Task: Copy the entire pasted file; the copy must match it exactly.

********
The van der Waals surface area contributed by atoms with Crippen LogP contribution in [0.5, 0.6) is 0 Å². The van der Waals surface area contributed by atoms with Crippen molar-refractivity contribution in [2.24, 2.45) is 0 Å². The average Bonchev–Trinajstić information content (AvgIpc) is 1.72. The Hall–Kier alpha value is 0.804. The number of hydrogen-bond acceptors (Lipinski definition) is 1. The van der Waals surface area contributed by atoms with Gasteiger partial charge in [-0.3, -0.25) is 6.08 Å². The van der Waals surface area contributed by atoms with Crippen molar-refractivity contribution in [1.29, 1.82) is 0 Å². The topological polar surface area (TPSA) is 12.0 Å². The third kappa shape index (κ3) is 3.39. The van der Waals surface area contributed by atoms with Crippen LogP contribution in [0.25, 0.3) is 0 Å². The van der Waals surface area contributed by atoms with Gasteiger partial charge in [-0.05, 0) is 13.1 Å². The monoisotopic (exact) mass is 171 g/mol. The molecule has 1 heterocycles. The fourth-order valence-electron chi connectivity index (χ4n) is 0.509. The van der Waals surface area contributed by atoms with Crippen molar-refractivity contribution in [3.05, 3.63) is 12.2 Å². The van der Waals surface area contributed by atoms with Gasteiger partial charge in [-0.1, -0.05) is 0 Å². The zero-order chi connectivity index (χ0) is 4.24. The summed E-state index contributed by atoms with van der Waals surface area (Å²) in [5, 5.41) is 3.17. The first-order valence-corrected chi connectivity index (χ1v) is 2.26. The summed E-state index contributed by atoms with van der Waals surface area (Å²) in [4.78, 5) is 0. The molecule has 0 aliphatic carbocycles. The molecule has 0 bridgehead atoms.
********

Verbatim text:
The van der Waals surface area contributed by atoms with Crippen LogP contribution in [0.5, 0.6) is 0 Å². The van der Waals surface area contributed by atoms with Crippen molar-refractivity contribution in [2.24, 2.45) is 0 Å². The average Bonchev–Trinajstić information content (AvgIpc) is 1.72. The Hall–Kier alpha value is 0.804. The number of hydrogen-bond acceptors (Lipinski definition) is 1. The van der Waals surface area contributed by atoms with Gasteiger partial charge in [-0.3, -0.25) is 6.08 Å². The van der Waals surface area contributed by atoms with Crippen molar-refractivity contribution in [1.29, 1.82) is 0 Å². The topological polar surface area (TPSA) is 12.0 Å². The third kappa shape index (κ3) is 3.39. The van der Waals surface area contributed by atoms with Crippen LogP contribution in [0.25, 0.3) is 0 Å². The van der Waals surface area contributed by atoms with Gasteiger partial charge in [-0.05, 0) is 13.1 Å². The monoisotopic (exact) mass is 171 g/mol. The molecule has 1 heterocycles. The fourth-order valence-electron chi connectivity index (χ4n) is 0.509. The van der Waals surface area contributed by atoms with Crippen molar-refractivity contribution in [3.05, 3.63) is 12.2 Å². The van der Waals surface area contributed by atoms with Gasteiger partial charge in [-0.1, -0.05) is 0 Å². The zero-order chi connectivity index (χ0) is 4.24. The summed E-state index contributed by atoms with van der Waals surface area (Å²) in [5, 5.41) is 3.17. The first-order valence-corrected chi connectivity index (χ1v) is 2.26. The summed E-state index contributed by atoms with van der Waals surface area (Å²) in [4.78, 5) is 0. The molecule has 0 aliphatic carbocycles. The molecule has 0 bridgehead atoms.